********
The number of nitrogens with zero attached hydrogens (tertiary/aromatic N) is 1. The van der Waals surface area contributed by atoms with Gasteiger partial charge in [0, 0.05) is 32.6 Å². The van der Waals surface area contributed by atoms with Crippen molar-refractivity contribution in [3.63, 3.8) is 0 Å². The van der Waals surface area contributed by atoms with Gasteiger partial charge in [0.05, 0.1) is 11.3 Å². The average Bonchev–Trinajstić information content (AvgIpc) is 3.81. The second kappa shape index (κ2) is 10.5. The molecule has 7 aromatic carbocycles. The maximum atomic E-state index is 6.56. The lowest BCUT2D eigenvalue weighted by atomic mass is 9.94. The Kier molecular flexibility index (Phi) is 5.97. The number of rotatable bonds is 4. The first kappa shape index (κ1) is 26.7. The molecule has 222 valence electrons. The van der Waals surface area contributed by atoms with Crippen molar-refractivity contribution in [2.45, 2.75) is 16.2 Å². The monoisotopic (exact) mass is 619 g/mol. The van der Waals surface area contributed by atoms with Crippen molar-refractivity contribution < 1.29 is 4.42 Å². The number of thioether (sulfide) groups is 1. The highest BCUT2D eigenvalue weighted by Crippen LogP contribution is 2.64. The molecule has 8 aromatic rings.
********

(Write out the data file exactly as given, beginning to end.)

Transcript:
The number of nitrogens with zero attached hydrogens (tertiary/aromatic N) is 1. The van der Waals surface area contributed by atoms with Gasteiger partial charge in [0, 0.05) is 32.6 Å². The van der Waals surface area contributed by atoms with Crippen molar-refractivity contribution in [3.63, 3.8) is 0 Å². The van der Waals surface area contributed by atoms with Gasteiger partial charge in [0.05, 0.1) is 11.3 Å². The average Bonchev–Trinajstić information content (AvgIpc) is 3.81. The second kappa shape index (κ2) is 10.5. The molecule has 7 aromatic carbocycles. The maximum atomic E-state index is 6.56. The lowest BCUT2D eigenvalue weighted by atomic mass is 9.94. The Kier molecular flexibility index (Phi) is 5.97. The number of rotatable bonds is 4. The first kappa shape index (κ1) is 26.7. The molecule has 222 valence electrons. The van der Waals surface area contributed by atoms with Crippen molar-refractivity contribution in [2.45, 2.75) is 16.2 Å². The monoisotopic (exact) mass is 619 g/mol. The van der Waals surface area contributed by atoms with Crippen molar-refractivity contribution < 1.29 is 4.42 Å². The number of thioether (sulfide) groups is 1. The highest BCUT2D eigenvalue weighted by Crippen LogP contribution is 2.64. The molecule has 8 aromatic rings.